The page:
Another tip I would say is to stay on schedule as much as you can. Try to remember that even though you aren't on your same schedule (not getting up and going to work, etc.), your child will need to be as close to his schedule as you can make it. This is hard on vacation. For example, we would get up and have such a big breakfast that we weren't typically used to that by lunch we would not be too hungry. A few times I had to remind my husband that we still needed to feed the kids lunch even though we weren't hungry! I also found that naptime needed to still be adhered to even though we were in the middle of a busy park! I had to make sure we weren't stuck in a ride line when it was around the regular naptime. I had to find a quiet place to walk around in order to allow Evan to get his nap in. If I didn't do this, his bedtime was thrown off, he was overtired and cranky, and everyone else would suffer, too!       

       Which leads me to my next tip--don't overdo it! Don't try to slam so much fun into one day that it will end up being the opposite--no fun! There is so much to do on vacation whether it's Disney or Grandma's, but avoid the temptation. The meltdown after is not worth it. A few times we thought we could squeeze one last thing in, and then we paid for it on the bus ride back to the hotel! I cannot recall what those one last things were, but I clearly remember those distressed bus rides! Which memory do you want to have?       

       Finally, remember your child is with you on this vacation! He can get lost in all of the excitement. Don't forget he needs to run, play, and be a toddler. Don't expect him to sit in a stroller all day, or be in Grandma's house all day not touching those antiques. Set realistic plans. I found us stuck in too many places where Evan didn't belong, landing us looks when he cried or babbled too loud. It wasn't his fault I brought him into the Carousel of Progress ride where adults wanted to hear the educational rant while all Evan wanted to do was get down and run. His cries made people angry, and it was an overall uncomfortable situation for all of us. You'll have to give some things up in order to have everyone on vacation happy. And your toddler's happiness on vacation is just as important as yours.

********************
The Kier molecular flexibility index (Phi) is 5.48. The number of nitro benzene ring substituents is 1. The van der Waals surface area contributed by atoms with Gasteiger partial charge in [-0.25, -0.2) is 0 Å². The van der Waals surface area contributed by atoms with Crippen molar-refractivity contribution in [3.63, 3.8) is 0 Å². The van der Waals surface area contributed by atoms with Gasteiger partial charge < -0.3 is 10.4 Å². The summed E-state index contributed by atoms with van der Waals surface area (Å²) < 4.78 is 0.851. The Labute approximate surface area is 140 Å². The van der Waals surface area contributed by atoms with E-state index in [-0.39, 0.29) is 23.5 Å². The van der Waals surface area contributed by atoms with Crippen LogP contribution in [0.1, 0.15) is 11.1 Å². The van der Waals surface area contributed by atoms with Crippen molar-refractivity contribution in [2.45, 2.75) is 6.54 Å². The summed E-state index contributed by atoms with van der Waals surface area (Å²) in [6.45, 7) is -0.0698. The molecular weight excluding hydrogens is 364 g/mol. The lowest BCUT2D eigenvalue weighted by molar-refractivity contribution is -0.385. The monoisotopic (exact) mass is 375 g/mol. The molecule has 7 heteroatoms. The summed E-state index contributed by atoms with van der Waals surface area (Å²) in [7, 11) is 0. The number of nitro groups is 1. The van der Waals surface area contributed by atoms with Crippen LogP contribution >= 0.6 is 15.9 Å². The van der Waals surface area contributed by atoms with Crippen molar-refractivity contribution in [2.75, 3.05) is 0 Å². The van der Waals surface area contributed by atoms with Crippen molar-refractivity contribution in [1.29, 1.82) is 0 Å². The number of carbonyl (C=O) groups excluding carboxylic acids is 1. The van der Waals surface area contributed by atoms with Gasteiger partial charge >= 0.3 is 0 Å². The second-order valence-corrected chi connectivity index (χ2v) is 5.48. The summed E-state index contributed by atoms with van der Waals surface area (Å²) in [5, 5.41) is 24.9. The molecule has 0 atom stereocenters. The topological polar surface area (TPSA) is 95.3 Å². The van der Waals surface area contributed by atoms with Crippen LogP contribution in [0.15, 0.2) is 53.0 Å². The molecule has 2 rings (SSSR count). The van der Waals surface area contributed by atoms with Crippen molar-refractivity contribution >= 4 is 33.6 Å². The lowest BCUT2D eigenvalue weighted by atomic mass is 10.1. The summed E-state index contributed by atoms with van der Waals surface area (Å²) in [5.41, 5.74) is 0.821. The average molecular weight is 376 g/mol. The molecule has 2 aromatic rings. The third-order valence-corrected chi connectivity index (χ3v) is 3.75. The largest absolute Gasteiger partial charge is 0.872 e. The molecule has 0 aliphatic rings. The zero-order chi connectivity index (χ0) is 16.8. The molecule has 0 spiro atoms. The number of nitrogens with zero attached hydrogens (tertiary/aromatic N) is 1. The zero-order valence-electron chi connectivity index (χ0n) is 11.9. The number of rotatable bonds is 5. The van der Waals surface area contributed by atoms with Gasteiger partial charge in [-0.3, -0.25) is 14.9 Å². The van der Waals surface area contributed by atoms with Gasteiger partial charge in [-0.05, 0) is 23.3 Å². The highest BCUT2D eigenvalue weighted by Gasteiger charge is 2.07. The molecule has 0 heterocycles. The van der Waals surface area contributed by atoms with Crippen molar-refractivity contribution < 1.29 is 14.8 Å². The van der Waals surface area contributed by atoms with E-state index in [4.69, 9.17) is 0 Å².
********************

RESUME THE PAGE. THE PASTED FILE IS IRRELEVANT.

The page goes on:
And no matter what you do, know that family vacation is a time to make memories. But it is also a time where you can end up stressed and wondering why you ever left home! Don't go into it dreaming it will be all wonderful memories to cherish because you might be let down. Go into it aware that it will be somewhat stressful for you and your child. After all, it is a different routine and circumstances for him. If you go in with your eyes open to this and equipped with some ideas for handling these moments, then hopefully you will create some of those wonderful memories. After a year or so, those will be all you remember and you'll start planning your next trip, forgetting those moments you wondered, "What was I thinking!"--at least that's the trap I've fallen into every year!